Today we remember William Denby “Bill” Hanna who passed away March 22, 2001. He was an American animator, director, producer, voice actor, and cartoon artist, whose film and television cartoon characters entertained millions of people for much of the 20th century. When he was a young child, Hanna’s family moved frequently, but they settled in Compton, California, by 1919. There, Hanna became an Eagle Scout. Hanna graduated from Compton High School in 1928. He briefly attended Compton City College but dropped out at the onset of the Great Depression. After working odd jobs in the first months of the Depression, Hanna joined the Harman and Ising animation studio in 1930. During the 1930s, Hanna steadily gained skill and prominence while working on cartoons such as Captain and the Kids. In 1937, while working at Metro-Goldwyn-Mayer (MGM), Hanna met Joseph Barbera. The two men began a collaboration that was at first best known for producing Tom and Jerry and live action films. In 1957, they co-founded Hanna-Barbera, which became the most successful television animation studio in the business, producing programs such as The Flintstones, The Huckleberry Hound Show, The Jetsons, Scooby-Doo, The Smurfs, and Yogi Bear. In 1967, Hanna–Barbera was sold to Taft Broadcasting for $12 million, but Hanna and Barbera remained heads of the company until 1991. At that time, the studio was sold to Turner Broadcasting System, which in turn was merged with Time Warner, owners of Hanna’s first employer Warner Bros., in 1996; Hanna and Barbera stayed on as advisors. Hanna and Barbera won seven Academy Awards and eight Emmy Awards. Their cartoons have become cultural icons, and their cartoon characters have appeared in other media such as films, books, and toys. Hanna–Barbera’s shows had a worldwide audience of over 300 million people in their 1960s heyday, and have been translated into more than 28 languages. Most of the cartoons Hanna and Barbera created revolved around close friendship or partnership; this theme is evident with Tom and Jerry, Yogi Bear and Boo Boo, Fred Flintstone and Barney Rubble, Ruff and Reddy, The Jetsons family and the friends in Scooby-Doo. Professionally, they balanced each other’s strengths and weaknesses very well, but Hanna and Barbera traveled in completely different social circles. Hanna’s personal friends primarily included other animators; Barbera tended to socialize with Hollywood celebrities. Their division of work roles complemented each other but they rarely talked outside of work since Hanna was interested in the outdoors and Barbera liked beaches, good food and drink. Nevertheless, in their long partnership, in which they worked with over 2000 animated characters, Hanna and Barbera rarely exchanged a cross word. Hanna is considered one of the all-time great animators and on a par with Tex Avery. Hanna and Barbera were also among the first animators to realize the enormous potential of television and successfully adapted to the change it brought to the industry. Leonard Maltin says the Hanna–Barbera team “[may] hold a record for producing consistently superior cartoons using the same characters year after year—without a break or change in routine. Their characters are not only animated superstars, but also a very beloved part of American pop culture” They are often considered as Walt Disney‘s only rivals as cartoonists.
After his death of throat cancer on March 22, 2001, in North Hollywood, Los Angeles, California, Cartoon Network aired a 20-second segment with black dots tracing Hanna’s portrait with the words “We’ll miss you – Cartoon Network” fading in on the right-hand side.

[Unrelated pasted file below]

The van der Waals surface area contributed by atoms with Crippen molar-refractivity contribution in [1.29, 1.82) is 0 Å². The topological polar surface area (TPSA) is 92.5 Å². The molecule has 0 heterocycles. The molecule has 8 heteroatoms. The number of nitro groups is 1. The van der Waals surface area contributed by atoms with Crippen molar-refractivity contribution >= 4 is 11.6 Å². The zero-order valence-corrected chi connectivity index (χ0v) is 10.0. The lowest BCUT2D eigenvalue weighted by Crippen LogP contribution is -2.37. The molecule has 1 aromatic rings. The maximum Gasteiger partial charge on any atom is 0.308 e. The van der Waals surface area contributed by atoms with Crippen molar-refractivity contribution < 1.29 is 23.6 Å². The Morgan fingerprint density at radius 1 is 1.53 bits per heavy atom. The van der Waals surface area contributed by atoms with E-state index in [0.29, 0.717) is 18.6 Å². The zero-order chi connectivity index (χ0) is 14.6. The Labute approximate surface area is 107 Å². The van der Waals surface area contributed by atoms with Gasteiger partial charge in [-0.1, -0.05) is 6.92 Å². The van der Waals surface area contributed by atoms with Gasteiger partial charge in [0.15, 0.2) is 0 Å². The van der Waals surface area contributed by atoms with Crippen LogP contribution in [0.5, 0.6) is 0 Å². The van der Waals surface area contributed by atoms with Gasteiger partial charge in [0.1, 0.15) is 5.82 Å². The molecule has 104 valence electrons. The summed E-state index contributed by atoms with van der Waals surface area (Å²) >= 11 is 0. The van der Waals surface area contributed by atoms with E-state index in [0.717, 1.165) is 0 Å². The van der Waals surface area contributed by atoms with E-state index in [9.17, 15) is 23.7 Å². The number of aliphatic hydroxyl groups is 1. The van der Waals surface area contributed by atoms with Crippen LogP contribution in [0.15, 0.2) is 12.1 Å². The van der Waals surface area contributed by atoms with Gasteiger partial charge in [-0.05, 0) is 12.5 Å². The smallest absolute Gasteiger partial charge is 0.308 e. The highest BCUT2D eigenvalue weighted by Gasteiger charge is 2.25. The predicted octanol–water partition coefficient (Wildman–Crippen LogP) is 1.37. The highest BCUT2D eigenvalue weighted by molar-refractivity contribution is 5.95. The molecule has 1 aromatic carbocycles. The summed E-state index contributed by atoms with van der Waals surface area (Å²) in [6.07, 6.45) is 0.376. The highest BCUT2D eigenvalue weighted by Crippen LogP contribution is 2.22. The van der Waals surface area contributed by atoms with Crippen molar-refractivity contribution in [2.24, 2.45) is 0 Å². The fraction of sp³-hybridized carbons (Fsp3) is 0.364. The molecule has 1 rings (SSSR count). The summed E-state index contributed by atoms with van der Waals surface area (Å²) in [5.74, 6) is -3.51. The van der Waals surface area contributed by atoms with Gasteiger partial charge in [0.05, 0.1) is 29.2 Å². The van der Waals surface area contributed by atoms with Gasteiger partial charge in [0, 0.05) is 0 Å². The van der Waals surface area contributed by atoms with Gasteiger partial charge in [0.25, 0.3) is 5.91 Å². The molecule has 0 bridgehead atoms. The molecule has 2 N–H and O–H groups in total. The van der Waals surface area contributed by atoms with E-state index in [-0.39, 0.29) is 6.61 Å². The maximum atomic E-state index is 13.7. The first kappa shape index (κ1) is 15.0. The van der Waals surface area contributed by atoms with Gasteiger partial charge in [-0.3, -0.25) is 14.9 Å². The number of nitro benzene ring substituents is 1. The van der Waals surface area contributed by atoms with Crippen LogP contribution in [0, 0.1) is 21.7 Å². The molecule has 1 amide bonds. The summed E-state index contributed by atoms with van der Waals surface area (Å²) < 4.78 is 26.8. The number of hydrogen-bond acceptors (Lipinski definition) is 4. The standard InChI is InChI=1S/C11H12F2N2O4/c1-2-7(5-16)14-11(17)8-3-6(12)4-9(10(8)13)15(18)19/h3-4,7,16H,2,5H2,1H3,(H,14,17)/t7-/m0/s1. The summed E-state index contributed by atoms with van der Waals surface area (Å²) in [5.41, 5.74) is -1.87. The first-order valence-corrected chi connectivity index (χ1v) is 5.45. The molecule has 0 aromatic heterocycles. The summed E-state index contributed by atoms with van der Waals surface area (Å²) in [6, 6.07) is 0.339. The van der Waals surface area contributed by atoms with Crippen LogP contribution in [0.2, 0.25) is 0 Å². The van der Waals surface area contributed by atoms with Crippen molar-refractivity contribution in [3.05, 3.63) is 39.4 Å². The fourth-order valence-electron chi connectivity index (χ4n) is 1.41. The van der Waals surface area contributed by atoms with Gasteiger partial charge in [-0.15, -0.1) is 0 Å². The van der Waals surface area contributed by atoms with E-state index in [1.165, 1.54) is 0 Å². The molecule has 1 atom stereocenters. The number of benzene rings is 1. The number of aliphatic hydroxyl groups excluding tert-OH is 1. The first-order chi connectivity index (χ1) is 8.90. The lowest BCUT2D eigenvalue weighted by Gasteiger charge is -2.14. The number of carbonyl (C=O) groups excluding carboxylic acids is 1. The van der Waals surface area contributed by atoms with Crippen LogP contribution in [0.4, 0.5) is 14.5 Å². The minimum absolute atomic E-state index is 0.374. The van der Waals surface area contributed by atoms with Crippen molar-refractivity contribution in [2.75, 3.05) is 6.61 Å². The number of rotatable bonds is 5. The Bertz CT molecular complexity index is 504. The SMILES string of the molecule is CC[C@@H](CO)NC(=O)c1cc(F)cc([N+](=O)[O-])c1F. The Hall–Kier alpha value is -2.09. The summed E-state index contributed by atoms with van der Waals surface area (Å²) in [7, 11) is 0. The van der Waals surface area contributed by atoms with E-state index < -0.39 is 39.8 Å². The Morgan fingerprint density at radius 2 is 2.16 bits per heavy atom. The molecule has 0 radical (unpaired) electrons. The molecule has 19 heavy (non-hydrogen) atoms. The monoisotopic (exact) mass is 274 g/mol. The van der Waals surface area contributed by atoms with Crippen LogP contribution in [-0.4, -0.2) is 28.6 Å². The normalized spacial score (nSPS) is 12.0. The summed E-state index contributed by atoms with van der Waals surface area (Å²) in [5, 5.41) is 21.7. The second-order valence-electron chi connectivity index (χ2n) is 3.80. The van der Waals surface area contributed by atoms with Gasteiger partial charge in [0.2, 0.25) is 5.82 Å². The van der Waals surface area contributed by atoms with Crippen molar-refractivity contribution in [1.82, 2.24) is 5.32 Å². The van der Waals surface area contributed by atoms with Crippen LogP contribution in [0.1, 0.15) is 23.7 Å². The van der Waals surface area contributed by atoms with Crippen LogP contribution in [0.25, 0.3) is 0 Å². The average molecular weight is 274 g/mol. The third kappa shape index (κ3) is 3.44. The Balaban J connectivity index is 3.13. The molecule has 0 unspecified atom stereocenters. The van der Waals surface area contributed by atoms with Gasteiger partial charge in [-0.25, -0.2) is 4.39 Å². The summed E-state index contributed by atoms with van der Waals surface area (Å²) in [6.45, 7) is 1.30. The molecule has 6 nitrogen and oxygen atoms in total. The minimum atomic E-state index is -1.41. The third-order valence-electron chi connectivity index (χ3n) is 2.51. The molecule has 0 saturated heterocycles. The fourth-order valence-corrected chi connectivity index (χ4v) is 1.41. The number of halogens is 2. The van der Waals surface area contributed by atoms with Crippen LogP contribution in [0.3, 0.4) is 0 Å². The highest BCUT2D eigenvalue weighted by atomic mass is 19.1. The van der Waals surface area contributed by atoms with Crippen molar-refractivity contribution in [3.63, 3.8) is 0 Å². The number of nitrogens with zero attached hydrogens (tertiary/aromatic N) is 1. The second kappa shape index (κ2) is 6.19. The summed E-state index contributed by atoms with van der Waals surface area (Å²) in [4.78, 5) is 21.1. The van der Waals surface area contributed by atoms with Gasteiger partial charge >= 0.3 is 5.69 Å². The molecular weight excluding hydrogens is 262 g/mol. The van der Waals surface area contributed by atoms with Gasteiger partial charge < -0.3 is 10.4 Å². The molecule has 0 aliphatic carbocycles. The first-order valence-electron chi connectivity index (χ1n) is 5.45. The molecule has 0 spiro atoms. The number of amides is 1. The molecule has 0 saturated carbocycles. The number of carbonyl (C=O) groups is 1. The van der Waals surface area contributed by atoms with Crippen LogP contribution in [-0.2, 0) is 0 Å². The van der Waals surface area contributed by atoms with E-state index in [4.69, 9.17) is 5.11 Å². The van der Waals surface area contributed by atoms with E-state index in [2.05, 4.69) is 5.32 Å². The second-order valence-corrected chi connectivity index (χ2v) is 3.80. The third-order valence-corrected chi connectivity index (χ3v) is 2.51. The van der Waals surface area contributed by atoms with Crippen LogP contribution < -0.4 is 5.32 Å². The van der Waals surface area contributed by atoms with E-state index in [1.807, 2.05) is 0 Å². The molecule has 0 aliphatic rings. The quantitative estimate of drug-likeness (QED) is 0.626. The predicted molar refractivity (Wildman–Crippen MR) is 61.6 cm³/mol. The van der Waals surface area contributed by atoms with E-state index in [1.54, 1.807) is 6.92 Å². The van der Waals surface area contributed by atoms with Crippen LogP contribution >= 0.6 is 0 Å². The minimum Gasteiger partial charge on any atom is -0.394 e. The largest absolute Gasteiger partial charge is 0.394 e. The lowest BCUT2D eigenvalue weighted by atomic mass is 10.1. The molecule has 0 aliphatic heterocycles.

The Massachusetts Bay Colony outlawed the possession of cards, dice, and gaming tables on March 22, 1630. Anne Hutchinson was expelled from Massachusetts Bay Colony for religious dissent on March 22, 1638.
On March 22, 1849 the Austrians defeated the Piedmontese at the Battle of Novara.
The first playoff game for the Stanley Cup started on March 22, 1894.
On March 22, 1939, as part of WWII, Germany took Memel from Lithuania. Three years later, in the Mediterranean Sea, the Royal Navy confronts Italy’s Regia Marina in the Second Battle of Sirte. Then in 1943, the entire population of Khatyn in Belarus was burnt alive by German occupation forces.
The United States Congress sent the Equal Rights Amendment to the states on this day in 1972 for ratification. That same day the Eisenstadt v. Baird decision by the United States Supreme Court allowed unmarried persons the right to contraceptives.
Teachers at the McMartin preschool in Manhattan Beach, California were charged on March 22, 1984 with satanic ritual abuse of the children in the school. The charges are later dropped as completely unfounded.
Nine years ago, today Ahmed Yassin, co-founder and leader of the Palestinian Sunni Islamist group Hamas, two bodyguards, and nine civilian bystanders were killed in the Gaza Strip when hit by Israeli Air Force AH-64 Apache fired Hellfire missiles.
On this day in 2006, ETA, the armed Basque separatist group, declared a permanent ceasefire. It was on that same day that three Christian Peacemaker Team hostages were freed by British forces in Baghdad after 118 days of captivity and the murder of their colleague, American Tom Fox.
Today we bring you a young adult book. Today’s highlighted title is #6 in the Raven Hill Mysteries Series, Dead End and is written by Emily Rodda. We have new copies of this paperback in stock. Appropriate for ages 8 and up, this book is approximately 128 pages long. Amazon gives the following description of the story:
Could a sinister crime spree finally spell the end of the Help-for-Hire gang? Another unpredictable adventure from the internationally bestselling author of Deltora Quest!
Hide your valuables and don’t walk the streets alone. Six young troublemakers are on the loose in Raven Hill. Witnesses say the culprits look surprisingly familiar — just like the Help-for-Hire gang!
If the real Help-for-Hire gang doesn’t figure out who’s trying to set them up, it could mean the end of their friendship forever. And once the kids begin disappearing one by one, Nick discovers that it could mean the end of a whole lot more.
Disclaimer: Much of the information in this blog is taken directly from Wikipedia and Amazon. Images have been taken from various sources around the World Wide Web.